Pete Davidson Is Actually Great As a Burnout in Hulu's 'Big Time Adolescence'
The tabloid interest surrounding the Sundance Film Festival premiere of Big Time Adolescence was not unlike that for Honey Boy. The two films are very different...
This review was published during the 2019 Sundance Film Festival. Big Time Adolescence is now streaming on Hulu.
The tabloid interest surrounding the Sundance Film Festival premiere of Big Time Adolescence was not unlike that for Honey Boy. The two films are very different -- the former is a lighthearted coming-of-age dramedy, the latter an intensely personal picture of childhood trauma -- but they both star people whose reputations precede them. In Honey Boy, that's Shia LaBeouf. In Big Time Adolescence, that's Pete Davidson, Saturday Night Live cast member and namesake of that one Ariana Grande song.
If Jason Orley's movie had premiered at last year's festival, the curiosity level would have been much milder. A SNL star in a melancholy indie? Pshaw! We've seen Kristen Wiig do that a million times. But Davidson just wrapped up a wild year in which he dated Ariana Grande, radiated what some called Big Dick Energy, broke up with Ariana Grande, and posted a concerning note on Instagram. Before coming to Park City, he returned to SNL, joking about his troubles and Clint Eastwood's The Mule.
The good news: Big Time Adolescence is something of a triumph for Davidson. It's a modest, familiar movie, certainly, with themes about growing older and leaving the people you idolize behind, but his weirdly compelling screen presence elevates it. Davidson plays Zeke, an aimless 20-something college dropout who spends his days drinking, smoking weed, and hanging with his best friend Mo (Griffin Gluck of American Vandal), the 16-year-old kid brother of a girl he used to date. Mo has been enchanted with Zeke ever since he first met him as a little kid, and Davidson convinces the audience why. Zeke's basically a loser, but he's a charming, welcoming one, with a manic glint in his eye. Spending time with Zeke means impromptu dance parties, access to booze, and a generally unbothered outlook on life.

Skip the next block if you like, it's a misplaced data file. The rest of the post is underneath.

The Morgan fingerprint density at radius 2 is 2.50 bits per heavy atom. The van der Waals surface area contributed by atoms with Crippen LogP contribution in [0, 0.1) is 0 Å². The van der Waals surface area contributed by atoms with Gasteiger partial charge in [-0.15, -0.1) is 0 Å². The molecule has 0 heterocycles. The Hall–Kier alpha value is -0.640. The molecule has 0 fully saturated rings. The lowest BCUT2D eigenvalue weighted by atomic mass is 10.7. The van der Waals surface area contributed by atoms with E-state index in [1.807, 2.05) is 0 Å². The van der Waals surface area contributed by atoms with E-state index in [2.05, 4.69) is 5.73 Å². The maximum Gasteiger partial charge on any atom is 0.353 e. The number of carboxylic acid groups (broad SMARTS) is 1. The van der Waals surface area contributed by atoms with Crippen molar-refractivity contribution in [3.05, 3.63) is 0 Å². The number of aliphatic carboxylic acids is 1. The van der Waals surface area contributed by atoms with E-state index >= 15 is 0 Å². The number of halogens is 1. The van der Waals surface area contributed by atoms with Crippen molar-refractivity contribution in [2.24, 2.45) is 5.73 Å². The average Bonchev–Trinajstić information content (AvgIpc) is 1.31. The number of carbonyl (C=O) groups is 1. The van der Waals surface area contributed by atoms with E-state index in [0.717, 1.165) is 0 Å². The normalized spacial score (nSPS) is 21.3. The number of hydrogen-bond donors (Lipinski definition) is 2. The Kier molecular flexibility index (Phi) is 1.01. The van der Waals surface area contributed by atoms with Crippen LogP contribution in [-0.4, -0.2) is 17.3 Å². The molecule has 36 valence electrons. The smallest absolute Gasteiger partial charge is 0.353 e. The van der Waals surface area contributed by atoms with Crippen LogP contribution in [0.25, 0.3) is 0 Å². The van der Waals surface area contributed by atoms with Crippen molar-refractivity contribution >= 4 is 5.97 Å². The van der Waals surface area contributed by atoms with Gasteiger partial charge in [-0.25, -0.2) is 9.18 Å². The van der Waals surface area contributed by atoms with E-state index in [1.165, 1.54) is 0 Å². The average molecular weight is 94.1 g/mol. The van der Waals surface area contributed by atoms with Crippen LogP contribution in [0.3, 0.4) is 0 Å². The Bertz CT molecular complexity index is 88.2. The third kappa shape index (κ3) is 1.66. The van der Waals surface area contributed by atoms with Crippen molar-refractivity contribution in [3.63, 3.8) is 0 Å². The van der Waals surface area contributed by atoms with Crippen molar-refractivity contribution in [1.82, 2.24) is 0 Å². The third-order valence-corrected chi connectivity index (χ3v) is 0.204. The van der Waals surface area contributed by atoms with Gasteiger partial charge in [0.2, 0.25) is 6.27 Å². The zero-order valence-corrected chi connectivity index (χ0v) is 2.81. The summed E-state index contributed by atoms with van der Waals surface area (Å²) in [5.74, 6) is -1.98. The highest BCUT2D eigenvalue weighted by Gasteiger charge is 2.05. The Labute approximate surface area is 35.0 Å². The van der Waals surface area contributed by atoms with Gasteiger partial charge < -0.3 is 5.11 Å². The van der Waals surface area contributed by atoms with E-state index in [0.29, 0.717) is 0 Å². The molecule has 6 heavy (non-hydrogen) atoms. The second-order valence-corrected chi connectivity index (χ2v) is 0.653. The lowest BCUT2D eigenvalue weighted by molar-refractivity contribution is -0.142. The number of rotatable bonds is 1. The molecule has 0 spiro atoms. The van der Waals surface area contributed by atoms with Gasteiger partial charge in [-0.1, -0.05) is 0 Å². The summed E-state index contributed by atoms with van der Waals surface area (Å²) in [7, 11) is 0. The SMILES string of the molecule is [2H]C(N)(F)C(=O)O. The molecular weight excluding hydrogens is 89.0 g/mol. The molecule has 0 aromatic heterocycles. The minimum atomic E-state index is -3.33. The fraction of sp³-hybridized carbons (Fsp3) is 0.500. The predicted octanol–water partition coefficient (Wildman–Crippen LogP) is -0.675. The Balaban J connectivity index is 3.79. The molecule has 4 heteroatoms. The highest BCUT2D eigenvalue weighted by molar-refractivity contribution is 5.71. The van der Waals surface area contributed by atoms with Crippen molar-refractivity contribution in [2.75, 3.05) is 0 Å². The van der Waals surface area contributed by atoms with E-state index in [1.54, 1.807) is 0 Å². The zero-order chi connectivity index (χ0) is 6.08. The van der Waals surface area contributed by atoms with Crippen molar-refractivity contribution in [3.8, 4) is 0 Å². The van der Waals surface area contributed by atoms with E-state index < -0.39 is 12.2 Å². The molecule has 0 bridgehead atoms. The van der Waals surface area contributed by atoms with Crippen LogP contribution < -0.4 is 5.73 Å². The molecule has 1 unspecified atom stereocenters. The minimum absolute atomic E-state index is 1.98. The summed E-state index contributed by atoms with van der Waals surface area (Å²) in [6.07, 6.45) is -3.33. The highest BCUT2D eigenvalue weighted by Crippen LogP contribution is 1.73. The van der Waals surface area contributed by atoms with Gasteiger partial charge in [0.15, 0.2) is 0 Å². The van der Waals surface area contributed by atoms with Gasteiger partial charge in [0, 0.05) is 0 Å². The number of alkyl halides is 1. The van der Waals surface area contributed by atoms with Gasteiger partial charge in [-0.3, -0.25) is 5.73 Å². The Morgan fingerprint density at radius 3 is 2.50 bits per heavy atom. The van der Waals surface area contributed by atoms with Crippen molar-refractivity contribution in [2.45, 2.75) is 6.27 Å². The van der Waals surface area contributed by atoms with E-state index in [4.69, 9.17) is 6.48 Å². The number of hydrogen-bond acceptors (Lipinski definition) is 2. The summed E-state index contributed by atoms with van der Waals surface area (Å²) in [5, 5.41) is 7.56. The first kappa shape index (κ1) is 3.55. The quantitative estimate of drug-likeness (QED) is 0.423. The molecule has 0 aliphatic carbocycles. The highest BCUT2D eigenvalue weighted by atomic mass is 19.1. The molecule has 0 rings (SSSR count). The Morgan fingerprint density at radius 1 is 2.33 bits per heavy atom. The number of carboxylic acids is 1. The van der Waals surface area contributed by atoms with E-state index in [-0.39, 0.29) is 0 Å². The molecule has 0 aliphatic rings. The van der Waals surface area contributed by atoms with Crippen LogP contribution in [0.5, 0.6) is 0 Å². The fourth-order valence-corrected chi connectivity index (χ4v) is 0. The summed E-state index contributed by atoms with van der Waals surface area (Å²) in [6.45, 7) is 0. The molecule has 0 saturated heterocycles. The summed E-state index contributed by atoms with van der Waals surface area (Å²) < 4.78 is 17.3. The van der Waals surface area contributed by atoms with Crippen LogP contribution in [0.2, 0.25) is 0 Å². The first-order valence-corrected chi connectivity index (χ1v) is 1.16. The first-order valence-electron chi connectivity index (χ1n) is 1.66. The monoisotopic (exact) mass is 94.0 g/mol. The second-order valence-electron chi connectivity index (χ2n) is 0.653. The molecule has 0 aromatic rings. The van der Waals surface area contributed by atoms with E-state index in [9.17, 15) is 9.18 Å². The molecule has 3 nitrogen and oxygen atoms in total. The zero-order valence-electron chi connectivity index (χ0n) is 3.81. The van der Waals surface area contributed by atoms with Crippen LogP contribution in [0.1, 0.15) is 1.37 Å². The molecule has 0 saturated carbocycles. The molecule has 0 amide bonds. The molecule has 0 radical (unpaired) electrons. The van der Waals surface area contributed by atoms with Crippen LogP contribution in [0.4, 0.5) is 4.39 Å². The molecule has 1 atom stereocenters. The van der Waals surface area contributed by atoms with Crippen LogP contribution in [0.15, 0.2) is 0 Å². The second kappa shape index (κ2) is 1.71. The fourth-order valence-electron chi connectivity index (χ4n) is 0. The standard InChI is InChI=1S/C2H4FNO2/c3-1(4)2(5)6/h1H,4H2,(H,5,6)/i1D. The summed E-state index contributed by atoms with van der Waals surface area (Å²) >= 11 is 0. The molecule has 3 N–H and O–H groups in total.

It also leads Mo into a casual drug-dealing enterprise when Zeke gives him some weed to sell at a party. But Big Time Adolescence minimizes that aspect of the plot. They don't become suburban Scarfaces. Instead, the movie is more concerned with Mo's growing disillusionment with the man-baby he's looked up to all these years. By nature of the plot, Zeke doesn't do much growing or changing -- that's for Mo to do -- but Davidson allows his demeanor to subtly shift and the melancholy associated with the static nature of his life creep onto his face. In one sequence, he and Zeke go to a museum. Somehow Davidson makes a line about how a painting looks like "scribbles and dicks" seem sweetly profound. There's a Sandler-esque energy to him, a pathetic zaniness that makes him appealing.
Davidson has never really found his wheelhouse as an SNL performer. He's a stand-up, not a sketch comedian, so he feels out of place when asked to blend into a scene and is often prone to fits of giggles. He's more assured when doing desk segments on "Weekend Update," but even there his riffs can feel a little unfocused, and he can look uncomfortable on screen. His best character, arguably, is the monosyllabic pool boy Chad, with his dazed-bro inflections, and there's some elements of Chad on display in Big Time Adolescence.
So Davidson isn't really stretching as Zeke, but he's still captivating on screen in a way he's never been before. (Case in point: His out-of-place turn in Netflix's Set It Up.) That's in part thanks to Orley's direction, which is moody and artful in unexpected ways. Admirably, Orley aims for the poignant ending rather than the upbeat one, even while occasionally hitting some wearisome beats along the way.
In a thread bookending the film, Zeke talks about how he'd like to be an actor and shows off his skills. They're good! Sort of like Davidson's. But just as Zeke is unable to break out of his bubble, it's unclear if Davidson ever will. His next project isn't much of a stretch either: He'll be starring in an autobiographical comedy directed by Judd Apatow. Even without that personal element, Zeke is so perfectly attuned to Davidson's strengths that it's hard to imagine him doing any other role as well. I mean, Zeke even has a tattoo of Hillary Clinton -- just like Davidson.